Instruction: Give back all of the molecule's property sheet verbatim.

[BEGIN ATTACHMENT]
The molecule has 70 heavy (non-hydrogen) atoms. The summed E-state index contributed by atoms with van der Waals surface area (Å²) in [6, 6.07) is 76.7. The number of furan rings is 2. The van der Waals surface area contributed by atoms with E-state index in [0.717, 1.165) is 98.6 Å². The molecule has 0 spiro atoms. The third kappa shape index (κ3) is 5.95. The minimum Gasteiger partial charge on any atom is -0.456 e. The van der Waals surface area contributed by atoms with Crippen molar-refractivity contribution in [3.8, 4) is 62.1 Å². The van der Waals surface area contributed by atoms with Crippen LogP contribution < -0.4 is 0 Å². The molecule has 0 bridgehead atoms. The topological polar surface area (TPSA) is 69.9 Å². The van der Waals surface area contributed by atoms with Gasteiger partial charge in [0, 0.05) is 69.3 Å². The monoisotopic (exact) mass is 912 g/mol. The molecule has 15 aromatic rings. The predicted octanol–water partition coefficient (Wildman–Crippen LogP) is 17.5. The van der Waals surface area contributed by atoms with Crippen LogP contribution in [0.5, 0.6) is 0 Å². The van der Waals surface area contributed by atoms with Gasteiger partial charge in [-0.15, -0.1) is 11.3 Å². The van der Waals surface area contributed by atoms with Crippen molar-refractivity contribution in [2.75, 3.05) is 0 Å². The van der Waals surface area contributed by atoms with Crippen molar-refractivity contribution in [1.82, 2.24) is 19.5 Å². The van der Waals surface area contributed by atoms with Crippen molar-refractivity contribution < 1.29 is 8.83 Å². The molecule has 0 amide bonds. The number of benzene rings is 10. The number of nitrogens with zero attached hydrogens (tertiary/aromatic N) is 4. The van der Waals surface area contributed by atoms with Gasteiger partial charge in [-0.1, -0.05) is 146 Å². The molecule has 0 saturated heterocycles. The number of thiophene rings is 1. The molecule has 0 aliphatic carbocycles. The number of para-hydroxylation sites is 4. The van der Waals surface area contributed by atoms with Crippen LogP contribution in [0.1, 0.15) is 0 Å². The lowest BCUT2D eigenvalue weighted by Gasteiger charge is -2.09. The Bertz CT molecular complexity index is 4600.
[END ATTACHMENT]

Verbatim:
The molecule has 70 heavy (non-hydrogen) atoms. The summed E-state index contributed by atoms with van der Waals surface area (Å²) in [6, 6.07) is 76.7. The number of furan rings is 2. The van der Waals surface area contributed by atoms with E-state index in [0.717, 1.165) is 98.6 Å². The molecule has 0 spiro atoms. The third kappa shape index (κ3) is 5.95. The minimum Gasteiger partial charge on any atom is -0.456 e. The van der Waals surface area contributed by atoms with Crippen molar-refractivity contribution in [3.8, 4) is 62.1 Å². The van der Waals surface area contributed by atoms with Crippen LogP contribution < -0.4 is 0 Å². The molecule has 0 bridgehead atoms. The topological polar surface area (TPSA) is 69.9 Å². The van der Waals surface area contributed by atoms with Gasteiger partial charge in [0, 0.05) is 69.3 Å². The monoisotopic (exact) mass is 912 g/mol. The molecule has 15 aromatic rings. The predicted octanol–water partition coefficient (Wildman–Crippen LogP) is 17.5. The van der Waals surface area contributed by atoms with Crippen LogP contribution in [0.5, 0.6) is 0 Å². The van der Waals surface area contributed by atoms with Gasteiger partial charge in [-0.15, -0.1) is 11.3 Å². The van der Waals surface area contributed by atoms with Crippen molar-refractivity contribution in [2.75, 3.05) is 0 Å². The van der Waals surface area contributed by atoms with Crippen molar-refractivity contribution in [1.82, 2.24) is 19.5 Å². The van der Waals surface area contributed by atoms with Crippen molar-refractivity contribution < 1.29 is 8.83 Å². The molecule has 0 amide bonds. The number of benzene rings is 10. The number of nitrogens with zero attached hydrogens (tertiary/aromatic N) is 4. The van der Waals surface area contributed by atoms with Gasteiger partial charge in [-0.1, -0.05) is 146 Å². The molecule has 0 saturated heterocycles. The number of thiophene rings is 1. The molecule has 0 aliphatic carbocycles. The number of para-hydroxylation sites is 4. The van der Waals surface area contributed by atoms with Crippen LogP contribution in [0.1, 0.15) is 0 Å². The lowest BCUT2D eigenvalue weighted by Gasteiger charge is -2.09. The Bertz CT molecular complexity index is 4600.